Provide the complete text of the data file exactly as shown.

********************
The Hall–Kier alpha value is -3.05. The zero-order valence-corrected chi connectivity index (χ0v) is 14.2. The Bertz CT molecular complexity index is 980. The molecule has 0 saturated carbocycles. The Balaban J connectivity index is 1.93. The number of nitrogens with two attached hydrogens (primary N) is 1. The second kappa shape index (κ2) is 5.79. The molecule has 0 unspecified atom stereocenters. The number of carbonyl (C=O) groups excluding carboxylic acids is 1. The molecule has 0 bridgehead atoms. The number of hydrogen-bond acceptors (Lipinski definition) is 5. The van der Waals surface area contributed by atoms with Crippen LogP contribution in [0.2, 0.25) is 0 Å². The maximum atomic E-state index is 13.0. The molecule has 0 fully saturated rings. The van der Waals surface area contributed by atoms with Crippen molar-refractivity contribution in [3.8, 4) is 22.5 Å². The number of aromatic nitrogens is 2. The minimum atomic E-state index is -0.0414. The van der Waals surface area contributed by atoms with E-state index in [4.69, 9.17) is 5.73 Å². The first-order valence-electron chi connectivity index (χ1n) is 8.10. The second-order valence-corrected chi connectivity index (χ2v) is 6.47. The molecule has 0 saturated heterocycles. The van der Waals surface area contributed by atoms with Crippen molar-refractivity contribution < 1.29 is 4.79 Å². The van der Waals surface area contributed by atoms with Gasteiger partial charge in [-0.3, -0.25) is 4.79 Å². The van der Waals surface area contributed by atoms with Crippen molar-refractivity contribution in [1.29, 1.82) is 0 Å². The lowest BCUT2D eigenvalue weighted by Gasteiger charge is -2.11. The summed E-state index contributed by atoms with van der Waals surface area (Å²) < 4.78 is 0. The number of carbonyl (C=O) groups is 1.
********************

The Hall–Kier alpha value is -3.05. The zero-order valence-corrected chi connectivity index (χ0v) is 14.2. The Bertz CT molecular complexity index is 980. The molecule has 0 saturated carbocycles. The Balaban J connectivity index is 1.93. The number of nitrogens with two attached hydrogens (primary N) is 1. The second kappa shape index (κ2) is 5.79. The molecule has 0 unspecified atom stereocenters. The number of carbonyl (C=O) groups excluding carboxylic acids is 1. The molecule has 0 bridgehead atoms. The number of hydrogen-bond acceptors (Lipinski definition) is 5. The van der Waals surface area contributed by atoms with Crippen LogP contribution in [0.2, 0.25) is 0 Å². The maximum atomic E-state index is 13.0. The molecule has 0 fully saturated rings. The van der Waals surface area contributed by atoms with Crippen molar-refractivity contribution in [3.8, 4) is 22.5 Å². The number of aromatic nitrogens is 2. The minimum atomic E-state index is -0.0414. The van der Waals surface area contributed by atoms with E-state index in [4.69, 9.17) is 5.73 Å². The first-order valence-electron chi connectivity index (χ1n) is 8.10. The second-order valence-corrected chi connectivity index (χ2v) is 6.47. The molecule has 0 saturated heterocycles. The van der Waals surface area contributed by atoms with Crippen molar-refractivity contribution < 1.29 is 4.79 Å². The van der Waals surface area contributed by atoms with Gasteiger partial charge in [-0.3, -0.25) is 4.79 Å². The van der Waals surface area contributed by atoms with Crippen molar-refractivity contribution in [1.29, 1.82) is 0 Å². The lowest BCUT2D eigenvalue weighted by Gasteiger charge is -2.11. The summed E-state index contributed by atoms with van der Waals surface area (Å²) < 4.78 is 0. The number of carbonyl (C=O) groups is 1.